PS/QI-2002/F-Patient Safety/Quality Improvement Clerkship-CHATT
Course Coordinators: Dr. James Creel, Erlanger Chief Medical Officer; Lynne Marks, RN, Clinical Quality Improvement Coordinator); and Dr. Robert C. Fore, Associate Dean
Initial Contact: Dr. Robert C. Fore, Associate Dean and DIO (423) 778-6956 (firstname.lastname@example.org)
This is an opportunity to participate in a structured, longitudinal curriculum while performing stepwise work on a Patient Safety/Quality Improvement Project (PS/QI Project) under the tutelage of a quality improvement Team Leader. Students who elect most of their training in Chattanooga should speak with the PS/QI Clerkship Director in Memphis and have her contact Dr. Robert Fore to arrange longitudinal involvement in Chattanooga with QCI and Medical Staff at Erlanger.
Goal: Students will strengthen their concern for the patient's need to receive quality health care in a safe environment, develop strategies and tools to identify medical errors in patient care and weaknesses in the health care system, and apply those methods to address medical errors and system errors in the health care delivery system.
Students completing the Patient Safety/Quality Improvement Clerkship will:
S - Safe - Patients should not be harmed by the care that is intended to help them. Processes of care delivery will be evaluated and improved to avoid harm to patients, or the potential for harm.
T - Timely - Care should be delivered in a way that avoids long waits and delays.
E - Effective - Care should be based on scientifically accumulated knowledge and evidence, and improve the clinical state or well being of the patient.
E - Efficient - Resources are used in a way that adds the greatest value to the clinical health of the patient. Waste will be eliminated whenever possible from the delivery process.
E - Equitable - Care does not vary in quality because of personal characteristics such as gender or ethnicity, nor does it vary based on geographic location, time of day, day of week, or a patient's ability to pay.
P - Patient and Family Centered - Planning, delivery, and evaluation of health care are grounded in mutually beneficial partnerships among patients, families, and health care providers. Care is provided in a way that shows dignity and respect, shares information, encourages participation in care and decision-making, and collaborates on policy and program development.
Understand the importance of improvement in both performance and process in practice and health care.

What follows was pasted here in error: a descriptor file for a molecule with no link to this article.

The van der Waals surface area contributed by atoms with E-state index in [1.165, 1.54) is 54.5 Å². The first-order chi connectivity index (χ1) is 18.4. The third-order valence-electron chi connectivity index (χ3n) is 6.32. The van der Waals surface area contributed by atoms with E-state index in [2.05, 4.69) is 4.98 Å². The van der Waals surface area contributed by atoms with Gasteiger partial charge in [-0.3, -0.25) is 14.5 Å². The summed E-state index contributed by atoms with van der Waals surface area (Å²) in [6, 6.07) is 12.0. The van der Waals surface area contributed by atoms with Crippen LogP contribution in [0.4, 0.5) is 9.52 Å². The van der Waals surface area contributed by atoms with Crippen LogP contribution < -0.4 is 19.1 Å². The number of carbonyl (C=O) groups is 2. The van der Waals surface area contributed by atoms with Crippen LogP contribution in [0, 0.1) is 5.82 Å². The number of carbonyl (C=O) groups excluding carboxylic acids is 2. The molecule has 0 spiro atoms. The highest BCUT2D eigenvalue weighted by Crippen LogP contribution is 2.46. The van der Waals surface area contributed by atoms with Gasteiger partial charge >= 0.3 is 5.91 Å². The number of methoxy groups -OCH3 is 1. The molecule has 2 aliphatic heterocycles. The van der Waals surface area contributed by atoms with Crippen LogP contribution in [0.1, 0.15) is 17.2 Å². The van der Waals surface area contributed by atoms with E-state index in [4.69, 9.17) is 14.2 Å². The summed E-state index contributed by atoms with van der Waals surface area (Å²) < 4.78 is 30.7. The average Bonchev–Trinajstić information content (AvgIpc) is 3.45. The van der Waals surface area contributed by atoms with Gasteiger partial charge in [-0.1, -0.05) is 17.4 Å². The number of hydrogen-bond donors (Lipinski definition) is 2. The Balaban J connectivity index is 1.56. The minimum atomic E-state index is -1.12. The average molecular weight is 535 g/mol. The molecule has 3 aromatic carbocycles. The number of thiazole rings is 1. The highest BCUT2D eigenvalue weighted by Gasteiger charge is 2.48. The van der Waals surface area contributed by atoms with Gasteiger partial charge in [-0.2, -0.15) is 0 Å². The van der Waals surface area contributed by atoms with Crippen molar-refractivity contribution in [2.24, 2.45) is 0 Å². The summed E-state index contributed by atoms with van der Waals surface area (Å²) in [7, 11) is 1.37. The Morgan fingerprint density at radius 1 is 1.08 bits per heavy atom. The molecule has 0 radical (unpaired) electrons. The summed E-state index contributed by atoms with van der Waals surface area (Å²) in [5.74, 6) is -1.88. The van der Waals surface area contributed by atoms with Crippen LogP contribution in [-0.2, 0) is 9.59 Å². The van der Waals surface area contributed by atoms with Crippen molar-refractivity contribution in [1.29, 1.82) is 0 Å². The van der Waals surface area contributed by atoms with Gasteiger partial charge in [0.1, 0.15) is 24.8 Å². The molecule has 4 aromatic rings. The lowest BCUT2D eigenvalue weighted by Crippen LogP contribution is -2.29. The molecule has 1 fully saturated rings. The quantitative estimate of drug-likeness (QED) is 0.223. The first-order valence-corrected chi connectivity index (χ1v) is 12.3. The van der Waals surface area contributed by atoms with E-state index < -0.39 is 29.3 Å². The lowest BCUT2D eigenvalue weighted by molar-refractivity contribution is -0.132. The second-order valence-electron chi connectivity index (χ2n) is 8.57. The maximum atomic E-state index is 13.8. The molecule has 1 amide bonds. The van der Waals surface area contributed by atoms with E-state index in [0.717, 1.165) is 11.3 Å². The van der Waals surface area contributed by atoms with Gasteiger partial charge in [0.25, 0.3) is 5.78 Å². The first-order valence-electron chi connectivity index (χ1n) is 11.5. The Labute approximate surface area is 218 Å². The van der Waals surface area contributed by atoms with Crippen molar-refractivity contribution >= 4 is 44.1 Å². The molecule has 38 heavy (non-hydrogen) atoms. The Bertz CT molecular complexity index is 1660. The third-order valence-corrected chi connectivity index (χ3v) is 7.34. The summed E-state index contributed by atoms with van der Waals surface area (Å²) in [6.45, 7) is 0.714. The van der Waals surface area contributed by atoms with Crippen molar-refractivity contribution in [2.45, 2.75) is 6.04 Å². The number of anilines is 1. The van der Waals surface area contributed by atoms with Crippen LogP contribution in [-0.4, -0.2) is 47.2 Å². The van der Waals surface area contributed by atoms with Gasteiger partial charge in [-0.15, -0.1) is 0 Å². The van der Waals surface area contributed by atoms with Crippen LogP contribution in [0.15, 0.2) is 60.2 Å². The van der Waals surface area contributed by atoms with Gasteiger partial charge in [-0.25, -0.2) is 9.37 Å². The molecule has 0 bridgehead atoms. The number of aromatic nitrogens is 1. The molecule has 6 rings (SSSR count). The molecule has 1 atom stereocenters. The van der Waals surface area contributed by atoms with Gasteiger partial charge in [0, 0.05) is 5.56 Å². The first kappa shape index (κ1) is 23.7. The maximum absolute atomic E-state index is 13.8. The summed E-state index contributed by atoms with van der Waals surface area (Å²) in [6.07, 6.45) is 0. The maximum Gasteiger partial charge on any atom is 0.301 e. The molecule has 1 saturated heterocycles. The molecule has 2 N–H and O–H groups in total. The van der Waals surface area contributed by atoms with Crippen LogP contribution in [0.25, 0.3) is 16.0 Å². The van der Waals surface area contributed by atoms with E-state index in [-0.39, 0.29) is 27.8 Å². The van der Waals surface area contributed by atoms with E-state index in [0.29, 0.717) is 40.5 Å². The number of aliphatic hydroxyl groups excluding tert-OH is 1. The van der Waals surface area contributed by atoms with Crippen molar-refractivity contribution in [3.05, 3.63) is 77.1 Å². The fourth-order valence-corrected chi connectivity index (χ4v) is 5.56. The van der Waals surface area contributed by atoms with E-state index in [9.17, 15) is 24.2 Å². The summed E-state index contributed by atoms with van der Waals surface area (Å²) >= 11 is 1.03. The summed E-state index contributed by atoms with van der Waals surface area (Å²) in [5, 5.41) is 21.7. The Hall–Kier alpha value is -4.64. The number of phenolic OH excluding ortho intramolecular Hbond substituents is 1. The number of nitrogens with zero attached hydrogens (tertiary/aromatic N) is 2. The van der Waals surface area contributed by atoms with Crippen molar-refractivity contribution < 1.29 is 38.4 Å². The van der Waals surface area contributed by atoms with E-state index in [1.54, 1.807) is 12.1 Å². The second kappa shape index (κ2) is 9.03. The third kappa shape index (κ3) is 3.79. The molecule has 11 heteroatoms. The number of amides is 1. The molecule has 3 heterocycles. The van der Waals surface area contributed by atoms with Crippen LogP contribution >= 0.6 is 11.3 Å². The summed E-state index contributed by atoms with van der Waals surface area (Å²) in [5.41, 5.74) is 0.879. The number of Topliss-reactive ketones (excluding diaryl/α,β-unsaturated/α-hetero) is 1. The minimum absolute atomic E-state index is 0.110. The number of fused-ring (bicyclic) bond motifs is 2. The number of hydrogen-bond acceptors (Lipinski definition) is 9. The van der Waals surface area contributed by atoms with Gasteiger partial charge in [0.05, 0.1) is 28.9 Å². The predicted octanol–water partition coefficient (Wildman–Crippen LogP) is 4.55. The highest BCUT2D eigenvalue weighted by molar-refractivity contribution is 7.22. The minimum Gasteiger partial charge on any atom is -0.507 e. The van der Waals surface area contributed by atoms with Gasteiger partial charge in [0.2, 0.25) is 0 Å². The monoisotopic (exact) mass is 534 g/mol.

Student members on the PS/QI Committee provided these comments collated from participants about their perspectives on this Clerkship:
"Part of the purpose of working on a Quality Improvement (QI) project as a part of your 3rd and/or 4th year clerkship is to learn how to effectively work with a multi-disciplinary healthcare team on a given problem or group of problems. As a result, satisfactory performance will be judged in part based on your level of involvement with the team to which you are assigned. Although doing away electives or other rotations will not necessarily earn you an unsatisfactory evaluation, if you are going to be away multiple blocks during the work time, you should consider whether that time away will keep you from participating adequately. With e-mail, teleconferencing, and other electronic media available, it is understandable that being away itself may not be a barrier to integrating well. However, you may be asked to participate in the 4-week PS/QI Clerkship during Block 03 of your senior year if you do not work effectively with your team, so take it upon yourself to contact your team or the clerkship course director to discuss your specific circumstances.
Benefits of QI participation were obtained and collated in discussion with several 4th year students. They agree that the role of the student should continue to be participatory, and not primary. The role of the student should be to learn the process of QI, and the direction of the clerkship should continue to reflect that goal. If you gain any kind of publication from this, it is an obvious benefit. While working with clinical faculty, they may get to know you well enough to be able to write a letter for your residency application. Although not as tangible early on, the following are nevertheless benefits: learning the Plan-Do-Study-Act (PDSA) method, as well as a continuous QI mentality. For example, Medicare is trying to institute Pay-for-Performance which will link your reimbursement to your meeting certain quality indicators (A1C, Blood pressure, etc.). Although it is easy to say, ‘I will be a great doctor, and I will not need to worry about it,' many problems meeting A1C goals are systematic problems, and not problems with knowing the right thing to do. Maintenance of certification requirements will require these skills. Anytime you can work with a team of people who think differently than you, you benefit enormously."